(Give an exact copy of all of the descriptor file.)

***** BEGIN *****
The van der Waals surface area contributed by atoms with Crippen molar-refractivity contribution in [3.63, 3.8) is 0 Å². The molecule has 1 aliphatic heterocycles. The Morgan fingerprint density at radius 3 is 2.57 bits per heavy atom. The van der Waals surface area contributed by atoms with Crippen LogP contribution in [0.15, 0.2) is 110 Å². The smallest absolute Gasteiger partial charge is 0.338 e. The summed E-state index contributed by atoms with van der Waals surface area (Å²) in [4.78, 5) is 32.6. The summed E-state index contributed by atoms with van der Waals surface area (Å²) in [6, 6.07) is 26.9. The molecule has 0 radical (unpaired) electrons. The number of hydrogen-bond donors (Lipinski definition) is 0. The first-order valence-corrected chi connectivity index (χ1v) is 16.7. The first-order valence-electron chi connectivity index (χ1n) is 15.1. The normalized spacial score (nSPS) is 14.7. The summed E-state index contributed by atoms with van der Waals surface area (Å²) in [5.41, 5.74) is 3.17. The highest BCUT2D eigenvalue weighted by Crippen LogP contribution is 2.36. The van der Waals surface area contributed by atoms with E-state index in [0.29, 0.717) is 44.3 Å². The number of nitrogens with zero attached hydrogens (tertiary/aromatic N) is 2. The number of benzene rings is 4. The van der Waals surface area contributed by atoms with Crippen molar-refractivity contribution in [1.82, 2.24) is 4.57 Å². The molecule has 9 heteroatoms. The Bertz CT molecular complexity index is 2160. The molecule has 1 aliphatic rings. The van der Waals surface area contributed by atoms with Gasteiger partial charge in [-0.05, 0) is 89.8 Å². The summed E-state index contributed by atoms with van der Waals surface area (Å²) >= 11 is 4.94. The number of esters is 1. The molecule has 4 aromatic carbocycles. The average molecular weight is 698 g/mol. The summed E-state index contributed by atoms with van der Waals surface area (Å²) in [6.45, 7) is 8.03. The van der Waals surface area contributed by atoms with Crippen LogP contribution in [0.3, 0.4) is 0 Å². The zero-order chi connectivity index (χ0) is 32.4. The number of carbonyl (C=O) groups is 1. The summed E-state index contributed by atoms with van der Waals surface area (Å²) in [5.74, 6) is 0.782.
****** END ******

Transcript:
The van der Waals surface area contributed by atoms with Crippen molar-refractivity contribution in [3.63, 3.8) is 0 Å². The molecule has 1 aliphatic heterocycles. The Morgan fingerprint density at radius 3 is 2.57 bits per heavy atom. The van der Waals surface area contributed by atoms with Crippen LogP contribution in [0.15, 0.2) is 110 Å². The smallest absolute Gasteiger partial charge is 0.338 e. The summed E-state index contributed by atoms with van der Waals surface area (Å²) in [4.78, 5) is 32.6. The summed E-state index contributed by atoms with van der Waals surface area (Å²) in [6, 6.07) is 26.9. The molecule has 0 radical (unpaired) electrons. The number of hydrogen-bond donors (Lipinski definition) is 0. The first-order valence-corrected chi connectivity index (χ1v) is 16.7. The first-order valence-electron chi connectivity index (χ1n) is 15.1. The normalized spacial score (nSPS) is 14.7. The summed E-state index contributed by atoms with van der Waals surface area (Å²) in [5.41, 5.74) is 3.17. The highest BCUT2D eigenvalue weighted by Crippen LogP contribution is 2.36. The van der Waals surface area contributed by atoms with E-state index in [0.29, 0.717) is 44.3 Å². The number of nitrogens with zero attached hydrogens (tertiary/aromatic N) is 2. The number of benzene rings is 4. The van der Waals surface area contributed by atoms with Crippen molar-refractivity contribution in [1.82, 2.24) is 4.57 Å². The molecule has 9 heteroatoms. The Bertz CT molecular complexity index is 2160. The molecule has 1 aliphatic rings. The van der Waals surface area contributed by atoms with Gasteiger partial charge in [-0.05, 0) is 89.8 Å². The summed E-state index contributed by atoms with van der Waals surface area (Å²) >= 11 is 4.94. The number of esters is 1. The molecule has 4 aromatic carbocycles. The average molecular weight is 698 g/mol. The summed E-state index contributed by atoms with van der Waals surface area (Å²) in [6.45, 7) is 8.03. The van der Waals surface area contributed by atoms with Crippen LogP contribution in [0.3, 0.4) is 0 Å². The zero-order chi connectivity index (χ0) is 32.4. The number of carbonyl (C=O) groups is 1. The summed E-state index contributed by atoms with van der Waals surface area (Å²) in [5.74, 6) is 0.782.